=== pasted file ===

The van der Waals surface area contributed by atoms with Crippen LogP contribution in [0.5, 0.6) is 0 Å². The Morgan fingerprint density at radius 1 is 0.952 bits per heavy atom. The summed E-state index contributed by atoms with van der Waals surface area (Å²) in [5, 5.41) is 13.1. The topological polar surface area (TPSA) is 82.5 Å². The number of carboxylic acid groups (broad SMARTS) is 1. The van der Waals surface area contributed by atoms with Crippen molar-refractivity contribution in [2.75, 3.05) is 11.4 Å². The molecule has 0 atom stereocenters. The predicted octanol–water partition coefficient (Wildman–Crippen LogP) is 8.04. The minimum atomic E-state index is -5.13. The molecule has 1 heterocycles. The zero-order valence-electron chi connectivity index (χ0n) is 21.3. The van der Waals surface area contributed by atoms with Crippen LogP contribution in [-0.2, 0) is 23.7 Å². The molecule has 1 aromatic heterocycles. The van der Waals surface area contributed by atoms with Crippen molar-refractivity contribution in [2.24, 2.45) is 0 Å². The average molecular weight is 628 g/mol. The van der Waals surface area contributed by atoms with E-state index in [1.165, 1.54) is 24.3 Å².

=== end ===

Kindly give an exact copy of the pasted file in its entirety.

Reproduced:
The van der Waals surface area contributed by atoms with Crippen LogP contribution in [0.5, 0.6) is 0 Å². The Morgan fingerprint density at radius 1 is 0.952 bits per heavy atom. The summed E-state index contributed by atoms with van der Waals surface area (Å²) in [5, 5.41) is 13.1. The topological polar surface area (TPSA) is 82.5 Å². The number of carboxylic acid groups (broad SMARTS) is 1. The van der Waals surface area contributed by atoms with Crippen molar-refractivity contribution in [2.75, 3.05) is 11.4 Å². The molecule has 0 atom stereocenters. The predicted octanol–water partition coefficient (Wildman–Crippen LogP) is 8.04. The minimum atomic E-state index is -5.13. The molecule has 1 heterocycles. The zero-order valence-electron chi connectivity index (χ0n) is 21.3. The van der Waals surface area contributed by atoms with Crippen LogP contribution in [-0.2, 0) is 23.7 Å². The molecule has 1 aromatic heterocycles. The van der Waals surface area contributed by atoms with Crippen molar-refractivity contribution in [2.24, 2.45) is 0 Å². The average molecular weight is 628 g/mol. The van der Waals surface area contributed by atoms with E-state index in [1.165, 1.54) is 24.3 Å².